Sunchoke Puree with Roasted Maitake Mushrooms


In this post I am going to showcase a root vegetable that might not enjoy widespread popularity. It is a tuber that resembles a ginger root, and it is well known in French cuisine. I am talking about what the French call Topinambour, better known here as Jerusalem artichoke, Sunchoke or earth apple.

Have you ever seen these strangely looking roots at the grocery store, and wondered what they are or what you could do with them? Sunchokes have a sweet and nutty flavor. They are crispy when eaten raw, but can also be enjoyed steamed, sauteed or purreed. The Germans even make a schnaps from them. Sunchokes are high in iron and potassium, and are fiber rich, especially in the soluble fiber inulin. This makes them a great, and healthier, substitute for potatoes: they have a similar texture, but a much lower glycemic index.


Here I present a Sunchoke puree, topped with roasted Maitake mushrooms to add some crispiness and highlight the nutty flavor. Yet another example of the many different and unbelievably tasty vegetables available to us, perfectly suited to give your cooking some variation.

Sunchoke Puree with roasted Maitake mushrooms

serves 4


For the Puree:

  • 26oz (750g) Sunchokes
  • 2 large shallots, diced
  • 2 tablespoons olive oil
  • 6 sprigs of thyme
  • 1 cup (250ml) unsweetened soy milk
  • 1 teaspoon lemon juice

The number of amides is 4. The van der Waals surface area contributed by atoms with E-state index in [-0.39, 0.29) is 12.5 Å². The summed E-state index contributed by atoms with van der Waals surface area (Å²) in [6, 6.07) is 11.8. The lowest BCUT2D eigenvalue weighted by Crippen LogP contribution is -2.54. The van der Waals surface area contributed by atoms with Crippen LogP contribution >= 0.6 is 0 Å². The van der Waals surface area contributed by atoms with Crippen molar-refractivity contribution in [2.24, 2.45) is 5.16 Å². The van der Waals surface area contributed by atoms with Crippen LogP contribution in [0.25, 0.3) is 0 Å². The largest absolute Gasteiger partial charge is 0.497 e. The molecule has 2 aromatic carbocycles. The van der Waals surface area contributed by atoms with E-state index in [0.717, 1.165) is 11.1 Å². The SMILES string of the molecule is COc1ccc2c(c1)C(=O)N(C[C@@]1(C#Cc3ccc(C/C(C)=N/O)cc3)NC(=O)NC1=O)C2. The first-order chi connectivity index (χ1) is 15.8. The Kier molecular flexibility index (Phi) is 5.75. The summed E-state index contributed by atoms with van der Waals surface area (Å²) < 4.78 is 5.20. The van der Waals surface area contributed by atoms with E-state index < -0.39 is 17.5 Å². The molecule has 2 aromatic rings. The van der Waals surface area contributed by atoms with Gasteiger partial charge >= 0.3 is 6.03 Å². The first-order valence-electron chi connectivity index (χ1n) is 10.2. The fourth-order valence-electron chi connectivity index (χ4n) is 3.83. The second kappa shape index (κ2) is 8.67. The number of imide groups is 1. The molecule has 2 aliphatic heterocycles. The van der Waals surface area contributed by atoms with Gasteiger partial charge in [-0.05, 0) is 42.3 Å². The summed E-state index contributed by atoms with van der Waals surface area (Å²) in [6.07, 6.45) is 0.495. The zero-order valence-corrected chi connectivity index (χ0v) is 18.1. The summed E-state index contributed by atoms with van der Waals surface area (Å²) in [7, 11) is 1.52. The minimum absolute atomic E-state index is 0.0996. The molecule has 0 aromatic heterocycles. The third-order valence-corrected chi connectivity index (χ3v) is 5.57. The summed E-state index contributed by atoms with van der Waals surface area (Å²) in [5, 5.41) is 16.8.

• almond oil or other nut oil
  • salt

For the roasted Maitake mushrooms:

  • 4oz (110g) or more Maitake mushrooms
  • olive oil
  • salt


For the Puree:

  1. Wash and peel the Sunchokes. Cut into large chunks. Keep them into a big bowl of water with a drizzle of lemon juice to keep them from turning brown.
  2. In a large pot, sweat the shallots in 2 tablespoons olive oil with a pinch of salt for 3-4 minutes. Add the drained Sunchokes and the thyme sprigs, and continue sweating for a few minutes, stirring from time to time.
  3. Add 1 teaspoon salt and 1 cup of soy milk. Add just enough water to cover the Sunchokes. Bring to a boil and then simmer, partially covered, for about 15 minutes or until tender.
  4. Remove the thyme sprigs. Transfer the Sunchokes to a blender without the cooking liquid and add 1 teaspoon lemon juice. Blend until smooth. To reduce thickness, add cooking liquid and blend again, until the desired consistency is achieved.
  5. Adjust seasoning with salt. Drizzle a little almond oil or any other nut oil on top before serving.

For the roasted Maitake mushrooms:

  1. Pre heat the oven at 410° F (210° C)
  2. Spread the Maitake mushrooms onto a baking sheet.
  3. Generously drizzle some olive oil on top and season with salt. Using your hands gently mix to coat the mushrooms.
  4. Roast in the oven for about 10-15 minutes or until brown and crispy
  5. Top the Sunchoke puree with the roasted mushrooms, serve immediately

Bon appetit